Barbara Walters plans to retire by May of 2014, a person familiar with the situation told TheWrap. The veteran newswoman and "View" creator was to make the announcement in the coming weeks.
ABC was expected to air many specials and retrospectives between the announcements and Walters' retirement. They will cover her more than five decades in television, in which she broke ground for female journalists repeatedly, made countless celebrities cry on her celebrated specials, and launched morning-talk staple "The View," which she co-hosts.
Walters, 83, hired as a writer and reporter on NBC's "Today" in 1961, soon became an on-screen "Today Girl," as they were called, who handled lighter assignments. In 1974, she became the show's first female cohost.
It was among many barriers she would break.
She went on to be paired on ABC Evening News with Harry Reasoner, who Walters says made obvious his dislike of working with her. Then she was reunited with her former "Today" colleague Hugh Downs on "20/20," a pairing that lasted two decades.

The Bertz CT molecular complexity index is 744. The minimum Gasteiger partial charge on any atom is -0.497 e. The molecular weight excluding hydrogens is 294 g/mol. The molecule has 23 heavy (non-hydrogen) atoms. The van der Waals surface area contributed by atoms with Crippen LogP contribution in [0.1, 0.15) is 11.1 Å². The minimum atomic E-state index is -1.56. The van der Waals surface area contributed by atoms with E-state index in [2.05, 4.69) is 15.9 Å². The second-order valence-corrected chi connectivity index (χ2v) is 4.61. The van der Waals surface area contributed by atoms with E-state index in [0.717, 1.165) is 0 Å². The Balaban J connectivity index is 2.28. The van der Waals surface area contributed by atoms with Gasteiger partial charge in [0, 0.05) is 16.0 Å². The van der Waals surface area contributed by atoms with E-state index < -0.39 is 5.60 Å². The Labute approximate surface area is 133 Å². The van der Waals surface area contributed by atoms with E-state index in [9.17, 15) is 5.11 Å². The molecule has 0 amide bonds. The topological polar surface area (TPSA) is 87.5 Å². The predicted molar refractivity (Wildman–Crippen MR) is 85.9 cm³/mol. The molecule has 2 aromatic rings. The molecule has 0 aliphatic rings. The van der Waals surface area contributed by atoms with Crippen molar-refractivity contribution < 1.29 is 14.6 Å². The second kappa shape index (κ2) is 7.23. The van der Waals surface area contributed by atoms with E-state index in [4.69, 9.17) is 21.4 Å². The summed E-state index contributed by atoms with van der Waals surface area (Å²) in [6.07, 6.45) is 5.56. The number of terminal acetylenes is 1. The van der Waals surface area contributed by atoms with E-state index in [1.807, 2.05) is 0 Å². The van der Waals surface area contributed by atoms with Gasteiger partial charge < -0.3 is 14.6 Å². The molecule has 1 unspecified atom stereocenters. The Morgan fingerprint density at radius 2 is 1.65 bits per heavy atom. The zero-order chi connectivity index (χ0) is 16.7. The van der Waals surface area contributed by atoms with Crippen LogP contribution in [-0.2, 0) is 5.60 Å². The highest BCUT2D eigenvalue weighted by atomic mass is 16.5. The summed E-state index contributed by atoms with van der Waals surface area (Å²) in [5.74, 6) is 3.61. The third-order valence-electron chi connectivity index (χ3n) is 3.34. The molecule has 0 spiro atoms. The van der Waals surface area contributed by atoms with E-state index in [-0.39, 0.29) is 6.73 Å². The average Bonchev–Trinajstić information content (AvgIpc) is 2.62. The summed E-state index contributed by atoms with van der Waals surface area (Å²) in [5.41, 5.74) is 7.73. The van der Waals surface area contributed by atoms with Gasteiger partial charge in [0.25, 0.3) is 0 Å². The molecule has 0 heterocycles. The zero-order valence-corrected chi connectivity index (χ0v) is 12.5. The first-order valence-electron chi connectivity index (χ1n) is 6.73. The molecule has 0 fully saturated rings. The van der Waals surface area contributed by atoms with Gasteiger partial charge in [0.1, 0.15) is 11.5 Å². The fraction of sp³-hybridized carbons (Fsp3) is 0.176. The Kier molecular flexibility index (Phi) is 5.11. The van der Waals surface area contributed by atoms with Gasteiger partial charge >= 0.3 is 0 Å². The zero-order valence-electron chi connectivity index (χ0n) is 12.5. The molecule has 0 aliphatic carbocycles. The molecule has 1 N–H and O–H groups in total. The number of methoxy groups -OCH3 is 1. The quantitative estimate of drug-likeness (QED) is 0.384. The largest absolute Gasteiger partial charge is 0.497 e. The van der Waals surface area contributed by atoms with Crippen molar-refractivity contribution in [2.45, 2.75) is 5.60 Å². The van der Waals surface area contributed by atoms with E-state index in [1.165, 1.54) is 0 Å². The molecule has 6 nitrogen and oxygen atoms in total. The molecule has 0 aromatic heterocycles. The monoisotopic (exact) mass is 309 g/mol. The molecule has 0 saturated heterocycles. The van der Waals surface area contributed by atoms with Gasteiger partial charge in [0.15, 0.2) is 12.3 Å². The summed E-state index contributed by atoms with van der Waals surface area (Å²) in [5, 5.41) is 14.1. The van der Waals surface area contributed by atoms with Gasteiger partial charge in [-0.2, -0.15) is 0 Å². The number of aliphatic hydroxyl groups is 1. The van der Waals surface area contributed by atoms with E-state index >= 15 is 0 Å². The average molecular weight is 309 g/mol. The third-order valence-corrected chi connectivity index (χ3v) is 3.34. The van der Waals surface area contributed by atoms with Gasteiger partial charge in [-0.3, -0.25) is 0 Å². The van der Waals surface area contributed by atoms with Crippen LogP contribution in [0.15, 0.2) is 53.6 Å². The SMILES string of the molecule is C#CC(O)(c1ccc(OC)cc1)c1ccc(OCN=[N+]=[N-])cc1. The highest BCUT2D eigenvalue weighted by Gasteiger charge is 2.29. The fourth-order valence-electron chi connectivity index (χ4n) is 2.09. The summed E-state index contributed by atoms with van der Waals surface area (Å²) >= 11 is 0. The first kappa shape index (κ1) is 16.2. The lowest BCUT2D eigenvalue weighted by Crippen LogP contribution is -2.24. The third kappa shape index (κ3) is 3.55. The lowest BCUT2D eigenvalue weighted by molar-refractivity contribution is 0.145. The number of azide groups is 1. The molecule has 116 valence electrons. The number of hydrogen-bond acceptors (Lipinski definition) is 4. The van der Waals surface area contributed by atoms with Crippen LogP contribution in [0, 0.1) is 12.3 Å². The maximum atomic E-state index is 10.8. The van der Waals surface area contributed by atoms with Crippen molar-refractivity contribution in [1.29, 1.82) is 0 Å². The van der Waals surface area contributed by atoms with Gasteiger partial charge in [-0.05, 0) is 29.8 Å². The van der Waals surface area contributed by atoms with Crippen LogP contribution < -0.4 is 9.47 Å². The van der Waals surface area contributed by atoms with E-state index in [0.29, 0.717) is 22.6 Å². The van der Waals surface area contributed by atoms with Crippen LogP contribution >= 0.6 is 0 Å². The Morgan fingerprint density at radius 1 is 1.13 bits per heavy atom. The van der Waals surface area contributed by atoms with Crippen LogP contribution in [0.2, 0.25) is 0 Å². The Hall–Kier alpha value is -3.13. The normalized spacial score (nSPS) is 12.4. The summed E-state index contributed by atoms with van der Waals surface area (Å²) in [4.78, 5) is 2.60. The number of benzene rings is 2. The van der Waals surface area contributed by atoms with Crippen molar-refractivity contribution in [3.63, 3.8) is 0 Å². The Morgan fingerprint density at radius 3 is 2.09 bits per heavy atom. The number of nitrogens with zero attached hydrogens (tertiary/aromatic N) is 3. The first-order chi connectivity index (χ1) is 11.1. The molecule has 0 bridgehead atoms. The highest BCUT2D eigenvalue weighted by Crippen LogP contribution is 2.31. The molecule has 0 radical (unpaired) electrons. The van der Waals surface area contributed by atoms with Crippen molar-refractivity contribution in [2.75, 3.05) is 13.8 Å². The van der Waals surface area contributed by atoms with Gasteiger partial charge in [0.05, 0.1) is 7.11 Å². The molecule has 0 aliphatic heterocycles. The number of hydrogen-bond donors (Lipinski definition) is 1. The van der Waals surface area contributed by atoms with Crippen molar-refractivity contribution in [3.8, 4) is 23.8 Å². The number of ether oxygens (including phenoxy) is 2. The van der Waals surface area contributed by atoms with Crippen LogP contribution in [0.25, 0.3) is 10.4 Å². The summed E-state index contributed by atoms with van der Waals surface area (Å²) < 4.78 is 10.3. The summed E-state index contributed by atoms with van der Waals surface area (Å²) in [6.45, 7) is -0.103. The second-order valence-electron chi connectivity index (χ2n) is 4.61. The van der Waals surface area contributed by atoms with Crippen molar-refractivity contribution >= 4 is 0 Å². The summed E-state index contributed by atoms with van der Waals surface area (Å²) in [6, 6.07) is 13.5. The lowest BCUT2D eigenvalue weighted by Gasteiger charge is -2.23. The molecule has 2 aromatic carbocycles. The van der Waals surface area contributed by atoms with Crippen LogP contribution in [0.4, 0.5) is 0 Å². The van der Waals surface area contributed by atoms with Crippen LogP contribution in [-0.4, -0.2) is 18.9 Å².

She became famous for her specials, which featured incisive but empathetic interviews with such varied figures as Fidel Castro, Margaret Thatcher, Michael Jackson, Monica Lewinsky, and Katharine Hepburn. In December, she interviewed President Obama and first lady Michelle Obama.
But Walters, 83, suffered health troubles this year. She was hospitalized Jan. 19 after fainting at the British ambassador's residence and cutting her temple open. The following week, Whoopi Goldberg announced that Walters had been diagnosed with chicken pox, too.
Walters returned to "The View" this month, just in time for the news that co-host Joy Behar was leaving. The two worked together on "The View" since it began in 1997, and were its only remaining original hosts.
- Barbara Walters